Rising global inflation seems to be one of the biggest humanitarian crises of today. Certainly, inflation has been the economic buzzword of 2021.
Economic data and the general economic outlook all seemingly point to bouts of inflation and even, in some nations, potential hyperinflation.
Basic household commodities are essential for human survival in every sense. Therefore, a sharp price surge is a threat to the well-being of world populations.
The UN Food and Agricultural Organisation (FAO) recently indicated that global food prices rose nearly 33% in September 2021 relative to the same period the year before. Further, per the body’s monthly Food Price Index (FPI), global prices have increased by more than 3% since July, reaching points not observed since 2011.
Last week, the Financial Post reported that Canadian propane prices have surged 300% and could escalate higher as US markets prop for ‘Armageddon.’ A few weeks ago, the US Energy Information Administration stated that there would be more expensive winter heating expenses, driven by an anticipated 54 percent inflation in propane heating, 43 percent higher heating oil costs, and 30 percent exorbitant natural gas heating prices.
Global Inflation Outlook
Inflation around the world looks like a certainty, with advanced economies no exception. The inflation rate in the US towered to a 13-year high of 5.4% in September 2021 from 5.3% in August and beyond market expectations of 5.3%. For the first time, at least since the 1970s, American shoppers are watching prices rise before their eyes. They are also experiencing food shortages at the supermarket. The global inflation setting across the world won’t only wreak havoc on developing countries—developing countries are feeling the inflation pangs, as well.
Meanwhile, the Organisation for Economic Cooperation and Development (OECD) points out that inflation is at three percent in the eurozone, a rise from virtually zero in the last month of 2020.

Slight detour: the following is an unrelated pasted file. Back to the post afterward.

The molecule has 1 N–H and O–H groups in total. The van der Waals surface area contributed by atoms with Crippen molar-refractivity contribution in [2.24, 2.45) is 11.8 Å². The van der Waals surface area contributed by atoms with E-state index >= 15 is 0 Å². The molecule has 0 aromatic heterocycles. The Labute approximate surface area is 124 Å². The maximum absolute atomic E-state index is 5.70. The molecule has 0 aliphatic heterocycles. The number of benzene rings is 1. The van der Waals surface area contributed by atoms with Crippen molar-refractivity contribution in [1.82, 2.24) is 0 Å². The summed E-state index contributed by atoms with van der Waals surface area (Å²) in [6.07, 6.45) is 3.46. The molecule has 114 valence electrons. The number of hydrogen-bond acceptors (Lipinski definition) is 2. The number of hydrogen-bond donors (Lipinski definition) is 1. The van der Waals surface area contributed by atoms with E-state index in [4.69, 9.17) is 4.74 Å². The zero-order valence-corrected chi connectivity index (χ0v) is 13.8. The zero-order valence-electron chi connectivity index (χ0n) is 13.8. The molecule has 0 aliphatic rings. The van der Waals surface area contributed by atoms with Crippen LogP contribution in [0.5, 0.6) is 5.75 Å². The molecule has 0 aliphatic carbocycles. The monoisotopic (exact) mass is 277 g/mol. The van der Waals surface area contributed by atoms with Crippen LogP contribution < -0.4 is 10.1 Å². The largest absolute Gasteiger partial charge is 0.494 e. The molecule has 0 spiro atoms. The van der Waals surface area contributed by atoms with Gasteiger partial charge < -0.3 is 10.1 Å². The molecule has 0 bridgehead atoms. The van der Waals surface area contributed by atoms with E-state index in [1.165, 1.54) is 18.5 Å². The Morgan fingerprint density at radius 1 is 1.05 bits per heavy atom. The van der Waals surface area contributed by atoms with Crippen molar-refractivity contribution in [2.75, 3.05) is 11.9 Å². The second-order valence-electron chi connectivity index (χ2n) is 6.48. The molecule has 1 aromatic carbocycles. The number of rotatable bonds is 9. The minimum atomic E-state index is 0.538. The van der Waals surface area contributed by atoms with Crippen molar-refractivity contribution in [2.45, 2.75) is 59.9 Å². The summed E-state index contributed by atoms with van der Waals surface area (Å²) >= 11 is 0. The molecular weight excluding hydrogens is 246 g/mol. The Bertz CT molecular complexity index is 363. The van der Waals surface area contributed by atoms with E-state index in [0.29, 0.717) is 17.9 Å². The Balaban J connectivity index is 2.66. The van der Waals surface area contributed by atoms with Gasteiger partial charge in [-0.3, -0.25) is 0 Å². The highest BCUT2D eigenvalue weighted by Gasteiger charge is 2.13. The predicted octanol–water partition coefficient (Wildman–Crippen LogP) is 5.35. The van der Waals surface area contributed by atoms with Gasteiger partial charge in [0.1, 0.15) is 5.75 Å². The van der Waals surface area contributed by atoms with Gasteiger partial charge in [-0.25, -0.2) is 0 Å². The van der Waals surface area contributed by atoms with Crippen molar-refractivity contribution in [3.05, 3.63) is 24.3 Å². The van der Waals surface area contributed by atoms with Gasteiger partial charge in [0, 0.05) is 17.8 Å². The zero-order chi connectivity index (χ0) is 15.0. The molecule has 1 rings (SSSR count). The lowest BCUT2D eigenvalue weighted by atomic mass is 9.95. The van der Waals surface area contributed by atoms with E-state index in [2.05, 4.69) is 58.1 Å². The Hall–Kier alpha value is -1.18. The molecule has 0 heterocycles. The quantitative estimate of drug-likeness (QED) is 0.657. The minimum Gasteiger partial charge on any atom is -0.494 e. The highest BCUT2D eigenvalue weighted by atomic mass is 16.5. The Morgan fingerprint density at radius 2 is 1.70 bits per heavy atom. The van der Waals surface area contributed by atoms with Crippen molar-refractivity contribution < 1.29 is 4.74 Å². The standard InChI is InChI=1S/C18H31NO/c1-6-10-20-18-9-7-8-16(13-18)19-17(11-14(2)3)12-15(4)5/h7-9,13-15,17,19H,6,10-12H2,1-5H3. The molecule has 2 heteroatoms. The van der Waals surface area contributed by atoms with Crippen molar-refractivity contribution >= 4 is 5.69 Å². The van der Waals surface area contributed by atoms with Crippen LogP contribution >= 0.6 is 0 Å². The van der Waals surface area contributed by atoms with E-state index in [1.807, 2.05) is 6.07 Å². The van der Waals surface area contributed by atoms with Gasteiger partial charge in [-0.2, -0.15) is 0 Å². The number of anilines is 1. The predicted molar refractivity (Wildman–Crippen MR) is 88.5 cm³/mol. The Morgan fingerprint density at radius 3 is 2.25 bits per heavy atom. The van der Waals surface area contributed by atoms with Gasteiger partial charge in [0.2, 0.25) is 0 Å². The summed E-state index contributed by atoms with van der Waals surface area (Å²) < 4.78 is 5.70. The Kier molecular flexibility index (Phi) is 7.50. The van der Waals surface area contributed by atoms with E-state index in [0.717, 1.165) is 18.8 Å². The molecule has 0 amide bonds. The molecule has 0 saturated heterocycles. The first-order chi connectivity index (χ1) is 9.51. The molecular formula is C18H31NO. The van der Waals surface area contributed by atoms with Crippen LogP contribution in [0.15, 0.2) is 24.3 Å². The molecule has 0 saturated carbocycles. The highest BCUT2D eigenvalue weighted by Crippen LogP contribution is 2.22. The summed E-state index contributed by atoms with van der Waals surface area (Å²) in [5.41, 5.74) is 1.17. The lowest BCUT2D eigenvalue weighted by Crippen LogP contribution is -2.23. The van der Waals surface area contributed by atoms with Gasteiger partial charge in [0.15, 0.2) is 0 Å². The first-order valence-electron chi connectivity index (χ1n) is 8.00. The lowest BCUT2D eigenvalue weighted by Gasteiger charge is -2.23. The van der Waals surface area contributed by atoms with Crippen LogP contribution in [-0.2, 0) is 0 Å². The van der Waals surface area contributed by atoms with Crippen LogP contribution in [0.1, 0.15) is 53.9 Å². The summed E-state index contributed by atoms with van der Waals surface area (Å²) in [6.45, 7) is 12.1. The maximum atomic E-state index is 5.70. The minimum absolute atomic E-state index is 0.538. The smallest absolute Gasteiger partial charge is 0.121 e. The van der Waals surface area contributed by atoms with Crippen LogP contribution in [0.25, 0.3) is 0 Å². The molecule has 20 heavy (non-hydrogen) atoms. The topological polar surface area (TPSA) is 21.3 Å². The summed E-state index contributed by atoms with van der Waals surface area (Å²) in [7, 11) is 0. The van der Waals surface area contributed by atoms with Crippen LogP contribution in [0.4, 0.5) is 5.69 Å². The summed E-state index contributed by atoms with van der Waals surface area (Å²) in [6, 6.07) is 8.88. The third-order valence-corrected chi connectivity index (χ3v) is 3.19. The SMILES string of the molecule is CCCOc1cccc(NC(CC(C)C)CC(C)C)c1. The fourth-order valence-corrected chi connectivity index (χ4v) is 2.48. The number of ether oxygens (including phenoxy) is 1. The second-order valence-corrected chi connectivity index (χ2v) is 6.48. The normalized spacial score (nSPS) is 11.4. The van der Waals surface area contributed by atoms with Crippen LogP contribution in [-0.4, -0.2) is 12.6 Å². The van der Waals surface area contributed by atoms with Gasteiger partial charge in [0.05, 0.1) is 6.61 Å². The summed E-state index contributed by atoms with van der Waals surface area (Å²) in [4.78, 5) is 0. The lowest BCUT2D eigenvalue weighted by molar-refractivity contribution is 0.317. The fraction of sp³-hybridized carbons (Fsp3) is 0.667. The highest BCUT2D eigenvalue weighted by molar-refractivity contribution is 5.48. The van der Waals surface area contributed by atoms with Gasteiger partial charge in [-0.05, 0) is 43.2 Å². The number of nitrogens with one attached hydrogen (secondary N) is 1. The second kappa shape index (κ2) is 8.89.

When it comes to G20 nations, the source of 80% of the world’s GDP, inflation is up 4.5 percent averagely within the same period. For instance, in Brazil, Russia, and Mexico, the rate is 10.25, 7.4, and 6 percent, respectively.
CNN reports suggest that China’s producer price index, which estimates the expense of goods traded to companies, sprang by a record 10.7 percent in September. Obviously, none of the indexes are reducing, hinting that a general rise in price level is likely to remain and probably rise in the coming months.
Pointing Fingers At The Pandemic
Governments and many experts blame the pandemic for the accelerated growth in prices and goods. The pandemic undoubtedly obstructed supply chains and the labor market, driving the sharp curtailments of goods.
In such circumstances, demand will exceed supply, which leads to the price of goods going up. But people are gradually going to work, as the world has opened up.
Furthermore, the plethora of government stimulus, lavish unemployment benefits, and bailouts instituted by governments during the pandemic accounts for the existing conditions.
The unnecessary, more emotional response than is justified to the pandemic by governments, which saw the printing of money to distribute to individuals and businesses, has brought us to this sticky point. There is more money in the hands of people chasing the few goods on the market.
Zero Interest Rate
Just as insidious is the trend towards zero or negative interest rate advanced economies like the US and European Union continue to pursue. Such an economic policy is outrightly unwise, since it discourages savings.
In September, the US Federal Reserve declared that it is maintaining interest rates at 0 to 0.25 percent. Their focus is to go this route until the economy fully recovers from the effects of the pandemic.
In the same vein, the European Central Bank (ECB) announced zero interest rates. It is like confusing the disease with the cure, contributing to the high inflationary ratio.
As the value of the monetary unit decreases at a faster rate than the quantity of money either is or can be increased, a disaster could befall the world: hyperinflation.
As economist Henry Hazlitt writes of inflation in his book Economics In One Lesson: “It discourages all prudence and thrift. It encourages squandering, gambling, reckless waste of all kinds.
It often makes it more profitable to speculate than to produce. It tears apart the whole fabric of stable economic relationships. It’s inexcusable injustices drive men toward desperate remedies. It plants the seeds of fascism and communism. It leads men to demand totalitarian controls. It ends invariably in bitter disillusion and collapse.”
Inflation is here. Tough times have set in on the world. Alternative assets, such as Bitcoin, are more important than ever.